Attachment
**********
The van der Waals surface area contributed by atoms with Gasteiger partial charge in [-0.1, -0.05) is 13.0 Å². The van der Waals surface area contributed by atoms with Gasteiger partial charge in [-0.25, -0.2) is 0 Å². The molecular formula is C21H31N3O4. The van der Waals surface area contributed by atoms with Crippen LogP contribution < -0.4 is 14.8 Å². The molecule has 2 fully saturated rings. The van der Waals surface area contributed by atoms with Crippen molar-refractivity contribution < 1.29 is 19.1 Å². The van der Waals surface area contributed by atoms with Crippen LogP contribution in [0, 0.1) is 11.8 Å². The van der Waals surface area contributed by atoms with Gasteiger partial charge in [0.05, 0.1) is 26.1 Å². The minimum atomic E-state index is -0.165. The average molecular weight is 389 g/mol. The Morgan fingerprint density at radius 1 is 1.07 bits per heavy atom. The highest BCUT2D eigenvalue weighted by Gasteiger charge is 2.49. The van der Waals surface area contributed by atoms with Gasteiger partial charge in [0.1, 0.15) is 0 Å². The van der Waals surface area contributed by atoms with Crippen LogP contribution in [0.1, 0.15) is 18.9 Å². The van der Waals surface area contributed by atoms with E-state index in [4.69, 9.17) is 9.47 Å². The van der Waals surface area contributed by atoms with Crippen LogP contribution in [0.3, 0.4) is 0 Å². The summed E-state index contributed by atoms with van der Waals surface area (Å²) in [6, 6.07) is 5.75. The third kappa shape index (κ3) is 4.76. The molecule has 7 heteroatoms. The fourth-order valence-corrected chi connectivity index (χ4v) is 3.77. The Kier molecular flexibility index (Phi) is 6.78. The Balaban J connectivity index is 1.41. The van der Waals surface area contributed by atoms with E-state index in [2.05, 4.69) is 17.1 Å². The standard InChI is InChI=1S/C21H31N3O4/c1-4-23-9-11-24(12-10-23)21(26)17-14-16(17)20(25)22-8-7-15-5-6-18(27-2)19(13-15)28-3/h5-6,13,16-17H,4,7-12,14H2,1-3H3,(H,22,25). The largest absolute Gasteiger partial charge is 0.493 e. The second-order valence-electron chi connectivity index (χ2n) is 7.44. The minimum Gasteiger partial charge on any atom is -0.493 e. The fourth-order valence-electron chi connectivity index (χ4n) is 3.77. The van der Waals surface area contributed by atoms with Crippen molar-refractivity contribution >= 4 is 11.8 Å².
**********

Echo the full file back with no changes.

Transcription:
The van der Waals surface area contributed by atoms with Gasteiger partial charge in [-0.1, -0.05) is 13.0 Å². The van der Waals surface area contributed by atoms with Gasteiger partial charge in [-0.25, -0.2) is 0 Å². The molecular formula is C21H31N3O4. The van der Waals surface area contributed by atoms with Crippen LogP contribution < -0.4 is 14.8 Å². The molecule has 2 fully saturated rings. The van der Waals surface area contributed by atoms with Crippen molar-refractivity contribution < 1.29 is 19.1 Å². The van der Waals surface area contributed by atoms with Crippen LogP contribution in [0, 0.1) is 11.8 Å². The van der Waals surface area contributed by atoms with Gasteiger partial charge in [0.05, 0.1) is 26.1 Å². The minimum atomic E-state index is -0.165. The average molecular weight is 389 g/mol. The Morgan fingerprint density at radius 1 is 1.07 bits per heavy atom. The highest BCUT2D eigenvalue weighted by Gasteiger charge is 2.49. The van der Waals surface area contributed by atoms with Gasteiger partial charge in [0.1, 0.15) is 0 Å². The van der Waals surface area contributed by atoms with Crippen LogP contribution in [0.1, 0.15) is 18.9 Å². The van der Waals surface area contributed by atoms with E-state index in [4.69, 9.17) is 9.47 Å². The van der Waals surface area contributed by atoms with Crippen LogP contribution in [0.3, 0.4) is 0 Å². The summed E-state index contributed by atoms with van der Waals surface area (Å²) in [6, 6.07) is 5.75. The third kappa shape index (κ3) is 4.76. The molecule has 7 heteroatoms. The fourth-order valence-corrected chi connectivity index (χ4v) is 3.77. The Kier molecular flexibility index (Phi) is 6.78. The Balaban J connectivity index is 1.41. The van der Waals surface area contributed by atoms with E-state index in [2.05, 4.69) is 17.1 Å². The standard InChI is InChI=1S/C21H31N3O4/c1-4-23-9-11-24(12-10-23)21(26)17-14-16(17)20(25)22-8-7-15-5-6-18(27-2)19(13-15)28-3/h5-6,13,16-17H,4,7-12,14H2,1-3H3,(H,22,25). The largest absolute Gasteiger partial charge is 0.493 e. The second-order valence-electron chi connectivity index (χ2n) is 7.44. The minimum Gasteiger partial charge on any atom is -0.493 e. The fourth-order valence-electron chi connectivity index (χ4n) is 3.77. The van der Waals surface area contributed by atoms with Crippen molar-refractivity contribution >= 4 is 11.8 Å².